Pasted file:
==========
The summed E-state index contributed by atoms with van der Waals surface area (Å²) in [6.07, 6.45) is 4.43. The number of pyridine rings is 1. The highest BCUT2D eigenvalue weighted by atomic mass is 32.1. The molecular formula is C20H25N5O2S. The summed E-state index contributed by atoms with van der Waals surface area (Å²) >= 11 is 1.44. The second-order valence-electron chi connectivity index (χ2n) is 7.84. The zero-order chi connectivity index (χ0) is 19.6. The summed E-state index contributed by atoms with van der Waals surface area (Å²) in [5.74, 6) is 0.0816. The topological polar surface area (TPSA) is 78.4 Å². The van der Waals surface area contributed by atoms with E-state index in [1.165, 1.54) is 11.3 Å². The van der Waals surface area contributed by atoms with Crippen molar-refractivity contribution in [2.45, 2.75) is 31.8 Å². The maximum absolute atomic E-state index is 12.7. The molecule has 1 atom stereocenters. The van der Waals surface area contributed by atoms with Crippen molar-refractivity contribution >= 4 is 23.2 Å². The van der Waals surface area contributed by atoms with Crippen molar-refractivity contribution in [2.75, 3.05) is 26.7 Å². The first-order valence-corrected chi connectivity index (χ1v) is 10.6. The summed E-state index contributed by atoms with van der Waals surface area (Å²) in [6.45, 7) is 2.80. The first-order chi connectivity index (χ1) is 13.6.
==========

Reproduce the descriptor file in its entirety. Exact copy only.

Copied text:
The summed E-state index contributed by atoms with van der Waals surface area (Å²) in [6.07, 6.45) is 4.43. The number of pyridine rings is 1. The highest BCUT2D eigenvalue weighted by atomic mass is 32.1. The molecular formula is C20H25N5O2S. The summed E-state index contributed by atoms with van der Waals surface area (Å²) >= 11 is 1.44. The second-order valence-electron chi connectivity index (χ2n) is 7.84. The zero-order chi connectivity index (χ0) is 19.6. The summed E-state index contributed by atoms with van der Waals surface area (Å²) in [5.74, 6) is 0.0816. The topological polar surface area (TPSA) is 78.4 Å². The van der Waals surface area contributed by atoms with E-state index in [1.165, 1.54) is 11.3 Å². The van der Waals surface area contributed by atoms with Crippen molar-refractivity contribution in [2.45, 2.75) is 31.8 Å². The maximum absolute atomic E-state index is 12.7. The molecule has 1 atom stereocenters. The van der Waals surface area contributed by atoms with Crippen molar-refractivity contribution >= 4 is 23.2 Å². The van der Waals surface area contributed by atoms with Crippen molar-refractivity contribution in [2.75, 3.05) is 26.7 Å². The first-order valence-corrected chi connectivity index (χ1v) is 10.6. The summed E-state index contributed by atoms with van der Waals surface area (Å²) in [6.45, 7) is 2.80. The first-order chi connectivity index (χ1) is 13.6.